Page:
Holy Apostles' Church

Holy Apostles Church is a painted, double-nave church near Mustafapaşa that dates to the early 900s. The church is called “Holy Apostles” (or “Pentecost Church”) because of the painted icon on the entry porch.

Holy Apostles' Church, facade

The church is located between Urgup and Mustafapaşa, along the Gomeda Valley creek bed, here on Google Maps. From the main road, you drive 500m on a dirt road and hike another 500m along the creek. Then you reach the rock sign pointing to the church. The church is always open.

Architecture

A small, barrel-vaulted porch precedes the church nave. Based on the flattened exterior wall and six apostles on the north side, this was the original size and shape. In the nave, a pillared arcade with four arches links the two aisles. A tall barrel vault springs from a corbelled cornice.

Holy Apostles' Church, nave

The first (north) nave in the main part of the church is one meter longer and wider than the side church (paraekklesion). An unusual room lies between the porch and north apse, connecting into the apse. This secondary space has a horseshoe shape and three arched niches.

Raised two steps, the apse entrance had no templon barrier, though several indentations inside the arch supported the iconostasis screen. With Sts. Constantine and Helena lining the underside, the tall arch extends to the nave molding. The sanctuary had three arched niches—the left one was destroyed for the window and passageway, the middle one expanded back, and the elongated seat on the right features St. Prokopios. The central altar is destroyed.

The church opens directly to the valley and has various neighboring rooms. No burial naves appear inside or near the church.

Painting

Holy Apostles Church has two different sets of paintings, probably completed at different times. The style, color, and even plastering methods differ. The painting style in the nave resembles that of other churches in Göreme (i.e., Ayvalı, Old Tokalı, and Kılıçlar). The same group of artists painted these churches in the early 900s. The style is dark and somber. The other set of paintings—Christ in Glory (apse) and Ascension (narthex/vestibule)—are bold and lively. These two images are better preserved because of their superior plaster mixture.

The narrative program starts at the front right (southeast), then loops around the room in a U-shape. Nine scenes of the birth narrative line the barrel vault: Annunciation, Visitation, Proof of Virginity, Journey to Bethlehem, and Nativity. Then, continuing on the north wall: Magi, Joseph’s Dream, Journey to Egypt, and Presentation in the Temple. The painting on the upper vault has deteriorated, so only the bodies remain in each scene. The two-stepped cornice has alternating geometric patterns.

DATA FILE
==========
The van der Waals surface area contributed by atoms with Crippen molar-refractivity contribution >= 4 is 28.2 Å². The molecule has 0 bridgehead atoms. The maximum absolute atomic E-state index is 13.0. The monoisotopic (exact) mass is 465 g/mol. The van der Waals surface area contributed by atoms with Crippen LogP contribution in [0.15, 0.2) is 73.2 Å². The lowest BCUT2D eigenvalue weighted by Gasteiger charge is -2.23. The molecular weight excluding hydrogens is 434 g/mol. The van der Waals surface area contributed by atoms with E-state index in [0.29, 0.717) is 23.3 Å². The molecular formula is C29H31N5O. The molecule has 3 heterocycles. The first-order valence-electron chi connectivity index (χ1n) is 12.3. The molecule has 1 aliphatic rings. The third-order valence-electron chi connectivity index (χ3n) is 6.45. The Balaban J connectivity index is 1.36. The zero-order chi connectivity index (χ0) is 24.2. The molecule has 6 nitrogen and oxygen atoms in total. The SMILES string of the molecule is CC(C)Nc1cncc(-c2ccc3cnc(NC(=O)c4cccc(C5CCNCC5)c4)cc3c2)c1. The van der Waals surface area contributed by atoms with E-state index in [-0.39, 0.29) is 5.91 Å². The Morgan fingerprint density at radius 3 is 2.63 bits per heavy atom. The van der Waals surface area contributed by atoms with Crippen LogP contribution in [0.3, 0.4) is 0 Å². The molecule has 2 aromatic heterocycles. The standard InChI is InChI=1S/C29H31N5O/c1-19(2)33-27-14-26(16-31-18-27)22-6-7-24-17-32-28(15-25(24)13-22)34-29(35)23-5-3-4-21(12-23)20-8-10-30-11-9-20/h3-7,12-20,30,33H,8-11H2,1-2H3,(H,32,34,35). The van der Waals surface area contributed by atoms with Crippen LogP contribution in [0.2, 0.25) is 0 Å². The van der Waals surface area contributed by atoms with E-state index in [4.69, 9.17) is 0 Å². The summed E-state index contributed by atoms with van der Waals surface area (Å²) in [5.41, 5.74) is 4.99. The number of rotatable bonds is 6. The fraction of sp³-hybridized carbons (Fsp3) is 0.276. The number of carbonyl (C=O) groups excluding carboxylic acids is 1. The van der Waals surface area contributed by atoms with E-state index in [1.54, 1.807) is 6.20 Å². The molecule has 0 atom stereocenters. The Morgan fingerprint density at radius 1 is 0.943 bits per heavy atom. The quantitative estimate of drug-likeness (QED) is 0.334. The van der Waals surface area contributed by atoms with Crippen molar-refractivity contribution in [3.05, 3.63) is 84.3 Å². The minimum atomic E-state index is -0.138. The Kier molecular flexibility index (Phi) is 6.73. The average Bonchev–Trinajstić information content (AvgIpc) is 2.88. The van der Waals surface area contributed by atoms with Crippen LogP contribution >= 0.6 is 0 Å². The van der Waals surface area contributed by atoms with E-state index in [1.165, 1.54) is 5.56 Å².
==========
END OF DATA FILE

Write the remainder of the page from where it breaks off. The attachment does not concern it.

Scenes of Jesus’ life line the upper wall on the tall spandrels between the arches. On the south wall: Jesus in the Temple at Age 12, Calling of John the Baptism, John and Jesus, and Jesus’ Baptism. On the back wall: Entry to Jerusalem, Betrayal of Judas, and Jesus Before Pilate. On the north wall: Way to the Cross, Crucifixion, Entombment, and Myrrh-Bearers at Jesus’ Tomb.

Though Anastatis is absent, images of Christ’s exaltation are spread about the church. The church’s name, Pentecost, greets people in the narthex vault. Ascension appears on the west (rear) lunette. Then Christ in Glory, depicting Jesus as the sovereign One upon the throne of heaven, occupied the apse conch, but is now damaged.

Holy Apostles' Church, conch scene

A large scene of Christ in Glory occupies the apse. The style parallels nearby Pancarlık Church and was likely the work of the same artist. Inside a triple-diamond mandorla, Christ sits enthroned with the four living creatures of heaven. The hand of God appears above; then two encircled figures represent the sun and moon. The wavy square below Jesus is the sea of glass in heaven, flanked by two bowing angels. The two other bowing figures are the Old Testament prophets Daniel, Ezekiel, Jeremiah, and Isaiah (nearest the window, with the angel extending a hot coal to his lips, cf. Isaiah 6). Above the prophets are two large angels on each side of the conch. Because of the apse’s horseshoe shape, only clergy inside the sanctuary could see these painted figures. A horizontal line and different background divide the apse wall, and 12 Church Fathers stood around the lower portion.

The Porch Inscription

Two lines of black letters line the narthex cornice under the scene of Pentecost. Robert Ousterhout (Visualizaing Community, 261–62) explains the meaning of these words. This was a poem of Gregory of Nazianzus about Jesus calming the storm. In the biblical story (Luke 8:22–25), Jesus sleeps (like humans) and then controls nature (like God); so, Byzantine theologians read this story as proof of Jesus’ two natures. Here at Holy Apostles Church, this poetic retelling of Luke 8 appears underneath Pentecost, not an image of the actual miracle. These words were inscribed inside the prominent Church of St. Basil in Caesarea (Kayseri). Thus, the local artist of this church simply copied the same words to create an association with the main church. The words, though devoid of visual context and filled with mistakes, evoke and bestow status upon this isolated church.


Holy Apostles' Church, porch vault

The visual layout is also creative. The Holy Spirit proceeds from the encircled dove, while Jesus appears on the lunette over the door, enthroned in heaven and flanked by angels. The blue background and tan colors suggest a different artist.

Later Usage

Local Orthodox Christians used the church into the twentieth century, as the graffiti indicates. The cement-like gray layer in the small aisle and side room was probably executed in the 1800s. At this time, they may have added the carved the side room and apse window.

© 2019 Jason Borges

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